0
Correspondence |

Absence of Atypical Pathogens in Pleural InfectionAbsence of Atypical Pathogens in Pleural Infection FREE TO VIEW

John M. Wrightson, DPhil; Jessica A. Wray, PhD; Teresa L. Street, PhD; Stephen J. Chapman, DM; Fergus V. Gleeson, MBBS; Nicholas A. Maskell, DM; Timothy E. A. Peto, DPhil; Najib M. Rahman, DPhil; Derrick W. M. Crook, MBBCh
Author and Funding Information

From the Oxford Pleural Unit (Drs Wrightson, Chapman, and Rahman and Prof Gleeson), Oxford Centre for Respiratory Medicine, Department of Thoracic Radiology (Prof Gleeson), and Oxford Respiratory Trials Unit (Dr Rahman), Churchill Hospital; NIHR Oxford Biomedical Research Centre (Drs Wrightson, Wray, Street, Chapman, and Rahman and Profs Gleeson, Peto, and Crook), University of Oxford; Department of Microbiology and Infectious Diseases (Dr Wrightson and Profs Peto and Crook), John Radcliffe Hospital; and North Bristol Lung Centre (Dr Maskell), Southmead Hospital, and Academic Respiratory Unit (Dr Maskell), Department of Clinical Sciences, Bristol University.

CORRESPONDENCE TO: John M. Wrightson, DPhil, Oxford Pleural Unit, Oxford Centre for Respiratory Medicine, Churchill Hospital, Old Rd, Oxford, OX3 7LJ, England; e-mail: johnwrightson@thorax.org.uk


Drs Wrightson and Wray are equally contributing joint first authors.

Some of the results of this study were reported in abstract form at the 2012 American Thoracic Society International Conference, May 18-23, 2012, San Francisco, CA.

FINANCIAL/NONFINANCIAL DISCLOSURES: The authors have reported to CHEST that no potential conflicts of interest exist with any companies/organizations whose products or services may be discussed in this article.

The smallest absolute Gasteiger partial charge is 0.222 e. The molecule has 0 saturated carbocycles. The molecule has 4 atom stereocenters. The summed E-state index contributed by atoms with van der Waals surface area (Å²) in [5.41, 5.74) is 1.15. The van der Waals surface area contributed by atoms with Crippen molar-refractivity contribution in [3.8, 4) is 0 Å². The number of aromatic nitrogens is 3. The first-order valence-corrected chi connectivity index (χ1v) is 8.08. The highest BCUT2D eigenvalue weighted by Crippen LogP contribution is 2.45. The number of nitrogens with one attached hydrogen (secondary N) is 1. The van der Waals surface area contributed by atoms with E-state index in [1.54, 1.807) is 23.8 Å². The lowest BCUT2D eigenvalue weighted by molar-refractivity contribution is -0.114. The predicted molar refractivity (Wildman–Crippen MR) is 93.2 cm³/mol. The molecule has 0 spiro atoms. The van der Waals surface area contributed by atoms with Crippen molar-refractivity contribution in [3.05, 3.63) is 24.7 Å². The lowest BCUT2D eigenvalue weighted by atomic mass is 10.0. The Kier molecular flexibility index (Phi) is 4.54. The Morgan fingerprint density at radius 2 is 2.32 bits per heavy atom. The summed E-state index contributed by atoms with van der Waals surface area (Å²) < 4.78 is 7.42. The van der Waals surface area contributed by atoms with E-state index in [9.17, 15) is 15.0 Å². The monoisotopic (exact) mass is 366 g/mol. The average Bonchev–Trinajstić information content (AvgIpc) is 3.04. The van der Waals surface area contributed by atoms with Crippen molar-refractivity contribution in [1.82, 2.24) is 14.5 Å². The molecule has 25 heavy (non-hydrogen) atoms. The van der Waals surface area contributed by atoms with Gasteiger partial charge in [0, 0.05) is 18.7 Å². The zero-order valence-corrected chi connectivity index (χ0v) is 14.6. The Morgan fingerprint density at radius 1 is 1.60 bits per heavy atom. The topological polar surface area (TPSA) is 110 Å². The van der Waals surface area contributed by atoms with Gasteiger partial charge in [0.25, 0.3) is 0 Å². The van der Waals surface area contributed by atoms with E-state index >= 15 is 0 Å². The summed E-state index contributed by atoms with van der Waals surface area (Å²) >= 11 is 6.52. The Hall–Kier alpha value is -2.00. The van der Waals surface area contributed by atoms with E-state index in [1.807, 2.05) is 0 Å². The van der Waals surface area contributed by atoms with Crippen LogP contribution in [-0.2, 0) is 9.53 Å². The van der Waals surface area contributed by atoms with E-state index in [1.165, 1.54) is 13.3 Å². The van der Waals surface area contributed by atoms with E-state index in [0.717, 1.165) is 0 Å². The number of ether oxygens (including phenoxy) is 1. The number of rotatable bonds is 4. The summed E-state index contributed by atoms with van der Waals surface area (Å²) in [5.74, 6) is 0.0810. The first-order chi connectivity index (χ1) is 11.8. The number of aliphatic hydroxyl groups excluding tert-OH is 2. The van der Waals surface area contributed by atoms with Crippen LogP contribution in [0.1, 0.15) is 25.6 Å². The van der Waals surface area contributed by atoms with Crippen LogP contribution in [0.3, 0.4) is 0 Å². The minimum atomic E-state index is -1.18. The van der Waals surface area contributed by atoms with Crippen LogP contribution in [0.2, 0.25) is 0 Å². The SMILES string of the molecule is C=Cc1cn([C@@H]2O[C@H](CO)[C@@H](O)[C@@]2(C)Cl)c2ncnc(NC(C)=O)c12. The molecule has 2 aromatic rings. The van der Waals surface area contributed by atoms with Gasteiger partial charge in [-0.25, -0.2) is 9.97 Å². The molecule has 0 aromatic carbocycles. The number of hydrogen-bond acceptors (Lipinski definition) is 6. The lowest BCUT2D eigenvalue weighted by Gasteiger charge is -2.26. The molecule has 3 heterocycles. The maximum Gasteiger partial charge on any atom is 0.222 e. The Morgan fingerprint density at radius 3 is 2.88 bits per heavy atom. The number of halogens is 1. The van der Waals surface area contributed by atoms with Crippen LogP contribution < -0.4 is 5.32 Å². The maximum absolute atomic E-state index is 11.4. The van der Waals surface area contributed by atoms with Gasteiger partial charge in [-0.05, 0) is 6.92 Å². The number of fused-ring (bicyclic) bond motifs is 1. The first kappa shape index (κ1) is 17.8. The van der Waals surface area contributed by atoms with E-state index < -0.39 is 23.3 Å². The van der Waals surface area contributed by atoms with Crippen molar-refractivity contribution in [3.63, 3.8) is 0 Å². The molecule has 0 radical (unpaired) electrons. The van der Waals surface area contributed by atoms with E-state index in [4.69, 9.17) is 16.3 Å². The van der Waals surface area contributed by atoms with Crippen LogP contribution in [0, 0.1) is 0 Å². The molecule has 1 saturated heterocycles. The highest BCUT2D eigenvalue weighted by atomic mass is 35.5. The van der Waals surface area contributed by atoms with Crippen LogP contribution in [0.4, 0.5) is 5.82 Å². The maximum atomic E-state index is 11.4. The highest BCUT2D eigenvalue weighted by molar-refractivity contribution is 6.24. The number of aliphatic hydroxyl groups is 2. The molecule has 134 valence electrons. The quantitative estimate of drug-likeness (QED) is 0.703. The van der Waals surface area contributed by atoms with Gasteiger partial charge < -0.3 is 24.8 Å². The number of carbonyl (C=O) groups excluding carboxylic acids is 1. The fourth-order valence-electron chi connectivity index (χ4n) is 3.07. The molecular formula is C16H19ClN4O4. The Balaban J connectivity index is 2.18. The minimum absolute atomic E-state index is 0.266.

Reproduction of this article is prohibited without written permission from the American College of Chest Physicians. See online for more details.


Chest. 2015;148(3):e102-e103. doi:10.1378/chest.15-1130
Text Size: A A A
Published online
To the Editor:

“Atypical” pneumonia organisms (ie, Legionella pneumophila, Mycoplasma pneumoniae, Chlamydophila pneumoniae, Chlamydophila psittaci, and Coxiella burnetii) frequently cause community-acquired pneumonia, but their role in pleural infection is unknown because they are not detected by standard pleural fluid culture. Such knowledge could have relevance to empirical antibiotic choices and routine microbiology culture protocols.

Nucleic acid amplification testing (NAAT) of the 16S ribosomal RNA gene allows atypical detection with high sensitivity and specificity. Therefore, we undertook a 16S NAAT-based study to estimate the prevalence of atypical pathogens in pleural infection, either as a sole pathogen or in polymicrobial infection.

Pleural fluid from 374 patients with pleural infection (89% community acquired) from 52 centers in the United Kingdom, collected as part of two randomized controlled trials between 1999 and 2008,1,2 were analyzed. Further experimental details are found in e-Appendix 1. Nested polymerase chain reactions, initially targeting conserved regions of the 16S gene, common to all bacteria, and subsequently targeting genus-specific sequences, were used to detect atypical organisms. 16S sequencing was used to confirm species identity for any positive reactions.